Toothpick Construction: Enough is Enough, Part 2

For Part 1 of this article, click HERE.

By Jack J. Murphy

We are midway through 2017, and 10 massive lightweight wood “toothpick construction” (LLW/TPC) that were in various stages of construction burned—many of them to the ground—causing numerous existing building exposure fires that displaced many families.

Although the code development cycle is currently reviewing Chapter 33—Fire Safety Under Construction and Demolition proposals for the 2021 edition to address LLW/TPS under-construction concerns, there is still a need to address code sections for the ineffective National Fire Protection Association (NFPA)-13R (roulette) sprinkler system and amend it with a full NFPA-13 building sprinkler system as well as seek smaller footprints and height limitations with masonry walls from the foundation through the roof. In the existing building code, the LLW/TPS buildings seek a retrofit proposal to enhance current code sections on fire protection and life safety measures.

After the Boston 6th-alarm building under construction fire, “The city commissioner blasted construction workers for taking 90 minutes to report a fire that destroyed a six-story building in Dorchester last month and said city officials are working on new safety standards for buildings under construction, particularly those with highly flammable wood frames.”1

Table 1. Fires in Buildings Under Construction

In today’s LLW/TPC construction fires (under construction and existing structures) the only surviving building components are the parking garage area, elevator hoistways, and stairwell enclosures.


(1) The Waltham (MA) 10th alarm fire. Vertical masonry building components survive again.2


Proactive Fire Safety Measures

Some proactive actions a local fire department should advocate to its community for LLW/TPC buildings under construction include the following:

o  To the owner:

Submit a site safety plan (to be approved by authority having jurisdiction).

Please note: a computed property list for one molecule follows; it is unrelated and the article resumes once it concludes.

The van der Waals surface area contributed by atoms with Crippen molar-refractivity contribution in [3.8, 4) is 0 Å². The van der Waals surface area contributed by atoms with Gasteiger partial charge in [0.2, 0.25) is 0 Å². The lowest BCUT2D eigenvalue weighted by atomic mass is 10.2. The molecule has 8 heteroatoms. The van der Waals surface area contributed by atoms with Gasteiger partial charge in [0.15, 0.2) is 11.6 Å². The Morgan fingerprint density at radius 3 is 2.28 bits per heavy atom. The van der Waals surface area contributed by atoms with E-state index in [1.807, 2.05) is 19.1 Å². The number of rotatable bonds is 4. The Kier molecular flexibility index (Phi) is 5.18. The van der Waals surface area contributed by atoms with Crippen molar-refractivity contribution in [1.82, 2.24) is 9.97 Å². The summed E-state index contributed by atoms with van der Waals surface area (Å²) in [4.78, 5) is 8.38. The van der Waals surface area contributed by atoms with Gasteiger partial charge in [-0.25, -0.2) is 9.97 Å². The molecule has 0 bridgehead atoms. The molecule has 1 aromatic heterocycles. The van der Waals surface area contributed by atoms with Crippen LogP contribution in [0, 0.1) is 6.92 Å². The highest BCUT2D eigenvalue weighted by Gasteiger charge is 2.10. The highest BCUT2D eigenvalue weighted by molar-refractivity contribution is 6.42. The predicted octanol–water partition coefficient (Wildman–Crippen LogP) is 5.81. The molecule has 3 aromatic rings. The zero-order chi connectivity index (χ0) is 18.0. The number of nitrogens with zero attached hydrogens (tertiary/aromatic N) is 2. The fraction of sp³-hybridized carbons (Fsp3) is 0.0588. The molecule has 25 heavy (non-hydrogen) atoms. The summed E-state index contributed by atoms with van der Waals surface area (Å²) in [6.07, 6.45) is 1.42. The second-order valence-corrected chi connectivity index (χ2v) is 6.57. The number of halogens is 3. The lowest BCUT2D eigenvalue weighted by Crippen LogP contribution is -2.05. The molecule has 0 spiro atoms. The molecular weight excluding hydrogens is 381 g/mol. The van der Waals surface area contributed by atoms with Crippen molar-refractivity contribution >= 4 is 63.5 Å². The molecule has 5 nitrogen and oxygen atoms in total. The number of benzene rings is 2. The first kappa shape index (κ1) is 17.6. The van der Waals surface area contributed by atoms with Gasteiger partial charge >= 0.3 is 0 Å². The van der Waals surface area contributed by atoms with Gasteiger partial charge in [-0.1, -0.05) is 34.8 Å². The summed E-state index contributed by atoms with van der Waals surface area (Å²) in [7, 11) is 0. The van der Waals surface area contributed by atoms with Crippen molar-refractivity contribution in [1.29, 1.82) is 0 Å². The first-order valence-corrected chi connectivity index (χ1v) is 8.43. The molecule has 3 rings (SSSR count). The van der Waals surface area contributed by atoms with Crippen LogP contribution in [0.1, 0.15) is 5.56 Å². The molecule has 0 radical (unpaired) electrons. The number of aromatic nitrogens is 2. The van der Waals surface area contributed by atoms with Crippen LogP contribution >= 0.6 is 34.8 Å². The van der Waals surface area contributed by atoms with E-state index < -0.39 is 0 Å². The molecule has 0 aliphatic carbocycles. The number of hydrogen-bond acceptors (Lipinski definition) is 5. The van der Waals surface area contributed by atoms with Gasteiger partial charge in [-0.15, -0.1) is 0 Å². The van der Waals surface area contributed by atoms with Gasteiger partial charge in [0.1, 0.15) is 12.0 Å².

>  No smoking or cooking on the premises.

>  Have a hot work policy in place and fire guard for cutting welding, grinding operations, and so on.

>  Appoint a certified site safety manager (SSM) during working hours.

Submit the SSM’s qualifications to fire code official for approval. If there’s no local program, refer to the Occupational Safety and Health Administration’s 10-hour training program that includes exit routes, emergency action plans, fire prevention plans, fire protection, and prevention.

  • Hot work operations. SSM supervises and issues hot work permits.
  • Maintain records of training

o   Site safety training.

– Maintain records of weekly training sessions on:

> Use of a fire extinguisher.

> No smoking or cooking policies.

How to report a smell of smoke or a fire.

> Hot work procedures, and so on.

o   Post a patrolled 24-hour fire watch with the means to report a fire incident.

o   Provide and maintain clear access routes for fire apparatus.

o   Unannounced fire department onsite inspections or considerations for placing an engine company on site.

o   Routine fire company preincident survey.

o   Municipality to consider having the owner float a “conflagration fire bond” to cover the cost of all fire suppression and law       enforcement operations.

Legislation prompted by the January 15, 2015, Edgewater, New Jersey, fire was stalled by trade group lobbying.3 With all of these LLW/TPC fires continually burning while under construction and occupied, trade groups are still lobbying at the state level and stalling legislation to go forward to enhance fire protection and life safety measures. (see

State and local fire organizations should challenge these trade groups and building owners with the videos of all these fires and refer to the 1995 Chesterfield, Virginia, fire. The United States Fire Association’s Technical Report Series on the Old Buckingham Station4 incident found key issues with the following:  

  • Large unsprinklered combustible spaces.
  • Inappropriate sprinkler standard (NFPA-13D) was not intended for large structures.
  • Draft stopping and tenant fire separations did not substantially protect combustible space whose ventilation openings into attic space at the building eaves and fire spread.
  • Open combustible corridors and balconies and lightweight exterior wall finish supported rapid vertical and horizontal fire spread [refer to Occupied Fires/No.40 Chesterfield (VA) fire report (1995)].

Do we really need to wait for the next code cycle edition in 2021? The time is NOW for the trade industry to step up and take action to reduce fires at buildings under construction and enhance life safety measures by promoting an NFPA-13 full-building sprinkler system, smaller building footprints, height limitations, and masonry walls from the foundation to the roof for future occupants.


List of LLW/TPC Massive and Conflagration Fires for Buildings (Updated 08/13/2017)